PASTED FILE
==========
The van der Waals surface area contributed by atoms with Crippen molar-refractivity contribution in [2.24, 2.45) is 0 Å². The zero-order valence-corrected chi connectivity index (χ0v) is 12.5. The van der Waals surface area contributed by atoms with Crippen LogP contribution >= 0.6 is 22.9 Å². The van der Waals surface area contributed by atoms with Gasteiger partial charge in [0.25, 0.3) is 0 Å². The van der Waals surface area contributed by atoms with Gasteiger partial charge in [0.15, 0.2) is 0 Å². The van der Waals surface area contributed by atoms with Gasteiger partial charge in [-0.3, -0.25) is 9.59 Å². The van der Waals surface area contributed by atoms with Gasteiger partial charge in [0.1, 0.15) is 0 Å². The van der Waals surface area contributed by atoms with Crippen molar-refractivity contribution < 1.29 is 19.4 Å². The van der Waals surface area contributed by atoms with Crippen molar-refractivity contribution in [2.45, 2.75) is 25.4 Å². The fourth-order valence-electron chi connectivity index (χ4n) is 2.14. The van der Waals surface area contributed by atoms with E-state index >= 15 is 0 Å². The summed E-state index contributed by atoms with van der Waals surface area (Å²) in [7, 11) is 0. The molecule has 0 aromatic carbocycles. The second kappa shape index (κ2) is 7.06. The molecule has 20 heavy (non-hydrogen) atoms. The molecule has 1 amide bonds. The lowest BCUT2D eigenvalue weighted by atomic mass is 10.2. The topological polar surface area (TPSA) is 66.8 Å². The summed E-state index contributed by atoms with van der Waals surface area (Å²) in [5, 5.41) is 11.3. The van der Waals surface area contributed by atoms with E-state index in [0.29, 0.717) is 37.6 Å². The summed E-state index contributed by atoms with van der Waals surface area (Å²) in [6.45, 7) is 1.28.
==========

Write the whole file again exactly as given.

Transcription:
The van der Waals surface area contributed by atoms with Crippen molar-refractivity contribution in [2.24, 2.45) is 0 Å². The zero-order valence-corrected chi connectivity index (χ0v) is 12.5. The van der Waals surface area contributed by atoms with Crippen LogP contribution >= 0.6 is 22.9 Å². The van der Waals surface area contributed by atoms with Gasteiger partial charge in [0.25, 0.3) is 0 Å². The van der Waals surface area contributed by atoms with Gasteiger partial charge in [0.15, 0.2) is 0 Å². The van der Waals surface area contributed by atoms with Gasteiger partial charge in [-0.3, -0.25) is 9.59 Å². The van der Waals surface area contributed by atoms with Gasteiger partial charge in [0.1, 0.15) is 0 Å². The van der Waals surface area contributed by atoms with Crippen molar-refractivity contribution < 1.29 is 19.4 Å². The van der Waals surface area contributed by atoms with Crippen molar-refractivity contribution in [2.45, 2.75) is 25.4 Å². The fourth-order valence-electron chi connectivity index (χ4n) is 2.14. The van der Waals surface area contributed by atoms with E-state index >= 15 is 0 Å². The summed E-state index contributed by atoms with van der Waals surface area (Å²) in [7, 11) is 0. The molecule has 0 aromatic carbocycles. The second kappa shape index (κ2) is 7.06. The molecule has 20 heavy (non-hydrogen) atoms. The molecule has 1 amide bonds. The lowest BCUT2D eigenvalue weighted by atomic mass is 10.2. The topological polar surface area (TPSA) is 66.8 Å². The summed E-state index contributed by atoms with van der Waals surface area (Å²) in [5, 5.41) is 11.3. The van der Waals surface area contributed by atoms with E-state index in [0.29, 0.717) is 37.6 Å². The summed E-state index contributed by atoms with van der Waals surface area (Å²) in [6.45, 7) is 1.28.